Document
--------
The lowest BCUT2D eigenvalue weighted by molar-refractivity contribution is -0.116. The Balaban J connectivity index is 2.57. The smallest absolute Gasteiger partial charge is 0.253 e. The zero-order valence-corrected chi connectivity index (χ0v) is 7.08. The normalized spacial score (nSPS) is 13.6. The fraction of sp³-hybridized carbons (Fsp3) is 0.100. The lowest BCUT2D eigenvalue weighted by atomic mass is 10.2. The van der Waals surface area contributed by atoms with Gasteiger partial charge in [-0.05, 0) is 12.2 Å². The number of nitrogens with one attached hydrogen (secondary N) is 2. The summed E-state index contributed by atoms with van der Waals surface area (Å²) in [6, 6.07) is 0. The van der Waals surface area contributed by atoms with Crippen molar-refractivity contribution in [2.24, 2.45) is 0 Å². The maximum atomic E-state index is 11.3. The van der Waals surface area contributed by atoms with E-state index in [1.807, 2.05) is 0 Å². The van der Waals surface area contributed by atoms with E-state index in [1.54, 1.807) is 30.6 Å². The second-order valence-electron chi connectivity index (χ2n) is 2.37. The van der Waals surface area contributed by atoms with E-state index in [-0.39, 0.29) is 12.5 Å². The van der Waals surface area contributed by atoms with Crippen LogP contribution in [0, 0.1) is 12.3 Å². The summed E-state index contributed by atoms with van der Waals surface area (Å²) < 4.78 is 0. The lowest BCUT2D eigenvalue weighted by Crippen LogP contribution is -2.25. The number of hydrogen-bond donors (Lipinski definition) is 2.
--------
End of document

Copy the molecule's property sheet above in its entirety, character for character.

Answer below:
The lowest BCUT2D eigenvalue weighted by molar-refractivity contribution is -0.116. The Balaban J connectivity index is 2.57. The smallest absolute Gasteiger partial charge is 0.253 e. The zero-order valence-corrected chi connectivity index (χ0v) is 7.08. The normalized spacial score (nSPS) is 13.6. The fraction of sp³-hybridized carbons (Fsp3) is 0.100. The lowest BCUT2D eigenvalue weighted by atomic mass is 10.2. The van der Waals surface area contributed by atoms with Gasteiger partial charge in [-0.05, 0) is 12.2 Å². The number of nitrogens with one attached hydrogen (secondary N) is 2. The summed E-state index contributed by atoms with van der Waals surface area (Å²) in [6, 6.07) is 0. The van der Waals surface area contributed by atoms with Crippen molar-refractivity contribution in [2.24, 2.45) is 0 Å². The maximum atomic E-state index is 11.3. The van der Waals surface area contributed by atoms with E-state index in [1.807, 2.05) is 0 Å². The van der Waals surface area contributed by atoms with E-state index in [1.54, 1.807) is 30.6 Å². The second-order valence-electron chi connectivity index (χ2n) is 2.37. The van der Waals surface area contributed by atoms with E-state index in [-0.39, 0.29) is 12.5 Å². The van der Waals surface area contributed by atoms with Crippen LogP contribution in [0, 0.1) is 12.3 Å². The summed E-state index contributed by atoms with van der Waals surface area (Å²) < 4.78 is 0. The lowest BCUT2D eigenvalue weighted by Crippen LogP contribution is -2.25. The number of hydrogen-bond donors (Lipinski definition) is 2.